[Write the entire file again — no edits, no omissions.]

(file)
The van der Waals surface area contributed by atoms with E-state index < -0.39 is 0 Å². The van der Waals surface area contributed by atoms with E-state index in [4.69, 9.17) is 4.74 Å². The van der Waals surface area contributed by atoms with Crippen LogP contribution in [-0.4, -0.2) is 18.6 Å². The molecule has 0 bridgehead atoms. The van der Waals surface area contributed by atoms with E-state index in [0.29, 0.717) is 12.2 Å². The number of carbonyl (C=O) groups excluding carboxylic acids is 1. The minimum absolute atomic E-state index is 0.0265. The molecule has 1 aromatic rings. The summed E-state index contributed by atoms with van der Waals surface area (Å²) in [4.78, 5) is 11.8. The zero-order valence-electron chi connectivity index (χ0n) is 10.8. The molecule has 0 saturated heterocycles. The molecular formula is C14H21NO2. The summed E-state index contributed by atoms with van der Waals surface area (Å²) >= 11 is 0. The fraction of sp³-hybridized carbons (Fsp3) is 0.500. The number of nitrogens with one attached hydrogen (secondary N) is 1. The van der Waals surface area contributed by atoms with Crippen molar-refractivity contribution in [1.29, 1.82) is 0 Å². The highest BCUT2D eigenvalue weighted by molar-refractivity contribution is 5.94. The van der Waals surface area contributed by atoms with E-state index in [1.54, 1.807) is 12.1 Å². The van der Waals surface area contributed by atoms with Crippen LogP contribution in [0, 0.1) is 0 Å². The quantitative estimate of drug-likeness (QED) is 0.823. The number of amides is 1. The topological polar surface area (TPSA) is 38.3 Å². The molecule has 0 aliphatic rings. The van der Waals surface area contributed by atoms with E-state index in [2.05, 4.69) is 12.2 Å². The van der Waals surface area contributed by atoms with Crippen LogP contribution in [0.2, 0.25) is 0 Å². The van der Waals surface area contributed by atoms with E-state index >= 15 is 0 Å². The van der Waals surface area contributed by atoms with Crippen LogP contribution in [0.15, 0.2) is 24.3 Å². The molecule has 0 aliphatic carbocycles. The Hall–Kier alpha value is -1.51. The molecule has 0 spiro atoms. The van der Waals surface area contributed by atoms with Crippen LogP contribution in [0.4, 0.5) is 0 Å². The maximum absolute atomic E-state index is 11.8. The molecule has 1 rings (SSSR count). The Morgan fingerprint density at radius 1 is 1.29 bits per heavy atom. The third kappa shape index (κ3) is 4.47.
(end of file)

The van der Waals surface area contributed by atoms with E-state index < -0.39 is 0 Å². The van der Waals surface area contributed by atoms with E-state index in [4.69, 9.17) is 4.74 Å². The van der Waals surface area contributed by atoms with Crippen LogP contribution in [-0.4, -0.2) is 18.6 Å². The molecule has 0 bridgehead atoms. The van der Waals surface area contributed by atoms with E-state index in [0.29, 0.717) is 12.2 Å². The number of carbonyl (C=O) groups excluding carboxylic acids is 1. The minimum absolute atomic E-state index is 0.0265. The molecule has 1 aromatic rings. The summed E-state index contributed by atoms with van der Waals surface area (Å²) in [4.78, 5) is 11.8. The zero-order valence-electron chi connectivity index (χ0n) is 10.8. The molecule has 0 saturated heterocycles. The molecular formula is C14H21NO2. The summed E-state index contributed by atoms with van der Waals surface area (Å²) >= 11 is 0. The fraction of sp³-hybridized carbons (Fsp3) is 0.500. The number of nitrogens with one attached hydrogen (secondary N) is 1. The van der Waals surface area contributed by atoms with Crippen molar-refractivity contribution in [1.29, 1.82) is 0 Å². The highest BCUT2D eigenvalue weighted by molar-refractivity contribution is 5.94. The van der Waals surface area contributed by atoms with E-state index in [1.54, 1.807) is 12.1 Å². The van der Waals surface area contributed by atoms with Crippen LogP contribution in [0, 0.1) is 0 Å². The quantitative estimate of drug-likeness (QED) is 0.823. The number of amides is 1. The topological polar surface area (TPSA) is 38.3 Å². The molecule has 0 aliphatic rings. The van der Waals surface area contributed by atoms with E-state index in [2.05, 4.69) is 12.2 Å². The van der Waals surface area contributed by atoms with Crippen LogP contribution in [0.2, 0.25) is 0 Å². The van der Waals surface area contributed by atoms with E-state index >= 15 is 0 Å². The van der Waals surface area contributed by atoms with Crippen LogP contribution in [0.15, 0.2) is 24.3 Å². The molecule has 0 aliphatic carbocycles. The Hall–Kier alpha value is -1.51. The molecule has 0 spiro atoms. The van der Waals surface area contributed by atoms with Crippen LogP contribution in [0.4, 0.5) is 0 Å². The maximum absolute atomic E-state index is 11.8. The molecule has 1 rings (SSSR count). The Morgan fingerprint density at radius 1 is 1.29 bits per heavy atom. The third kappa shape index (κ3) is 4.47.